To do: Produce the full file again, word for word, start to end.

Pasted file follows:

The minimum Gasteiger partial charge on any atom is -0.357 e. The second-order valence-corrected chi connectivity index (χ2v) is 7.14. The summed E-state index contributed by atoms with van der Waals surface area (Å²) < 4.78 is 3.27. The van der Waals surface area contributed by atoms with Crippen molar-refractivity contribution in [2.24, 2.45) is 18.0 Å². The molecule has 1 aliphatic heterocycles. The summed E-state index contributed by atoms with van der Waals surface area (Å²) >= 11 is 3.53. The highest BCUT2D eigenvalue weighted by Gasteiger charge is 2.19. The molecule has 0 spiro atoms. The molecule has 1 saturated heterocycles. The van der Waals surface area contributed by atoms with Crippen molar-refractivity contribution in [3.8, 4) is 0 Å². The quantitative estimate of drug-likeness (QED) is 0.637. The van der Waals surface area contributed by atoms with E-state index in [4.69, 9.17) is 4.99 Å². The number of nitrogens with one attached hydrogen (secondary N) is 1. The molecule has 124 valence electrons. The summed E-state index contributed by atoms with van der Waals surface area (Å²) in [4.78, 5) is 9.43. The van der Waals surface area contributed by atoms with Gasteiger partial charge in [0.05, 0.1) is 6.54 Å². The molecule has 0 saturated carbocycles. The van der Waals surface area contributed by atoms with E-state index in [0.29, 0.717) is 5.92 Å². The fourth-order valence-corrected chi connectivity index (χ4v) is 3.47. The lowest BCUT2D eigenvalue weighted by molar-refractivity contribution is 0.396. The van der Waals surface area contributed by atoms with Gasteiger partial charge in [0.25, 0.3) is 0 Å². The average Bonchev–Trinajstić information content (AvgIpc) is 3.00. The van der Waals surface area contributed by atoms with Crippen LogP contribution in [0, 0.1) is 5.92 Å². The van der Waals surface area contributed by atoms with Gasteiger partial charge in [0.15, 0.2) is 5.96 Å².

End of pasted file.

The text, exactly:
The minimum Gasteiger partial charge on any atom is -0.357 e. The second-order valence-corrected chi connectivity index (χ2v) is 7.14. The summed E-state index contributed by atoms with van der Waals surface area (Å²) < 4.78 is 3.27. The van der Waals surface area contributed by atoms with Crippen molar-refractivity contribution in [2.24, 2.45) is 18.0 Å². The molecule has 1 aliphatic heterocycles. The summed E-state index contributed by atoms with van der Waals surface area (Å²) >= 11 is 3.53. The highest BCUT2D eigenvalue weighted by Gasteiger charge is 2.19. The molecule has 0 spiro atoms. The molecule has 1 saturated heterocycles. The van der Waals surface area contributed by atoms with Crippen molar-refractivity contribution in [3.8, 4) is 0 Å². The quantitative estimate of drug-likeness (QED) is 0.637. The van der Waals surface area contributed by atoms with E-state index in [4.69, 9.17) is 4.99 Å². The number of nitrogens with one attached hydrogen (secondary N) is 1. The molecule has 124 valence electrons. The summed E-state index contributed by atoms with van der Waals surface area (Å²) in [4.78, 5) is 9.43. The van der Waals surface area contributed by atoms with Gasteiger partial charge in [0.05, 0.1) is 6.54 Å². The molecule has 0 saturated carbocycles. The van der Waals surface area contributed by atoms with E-state index in [0.29, 0.717) is 5.92 Å². The fourth-order valence-corrected chi connectivity index (χ4v) is 3.47. The lowest BCUT2D eigenvalue weighted by molar-refractivity contribution is 0.396. The van der Waals surface area contributed by atoms with Gasteiger partial charge in [0.25, 0.3) is 0 Å². The average Bonchev–Trinajstić information content (AvgIpc) is 3.00. The van der Waals surface area contributed by atoms with Crippen LogP contribution in [0, 0.1) is 5.92 Å². The van der Waals surface area contributed by atoms with Gasteiger partial charge in [0.15, 0.2) is 5.96 Å².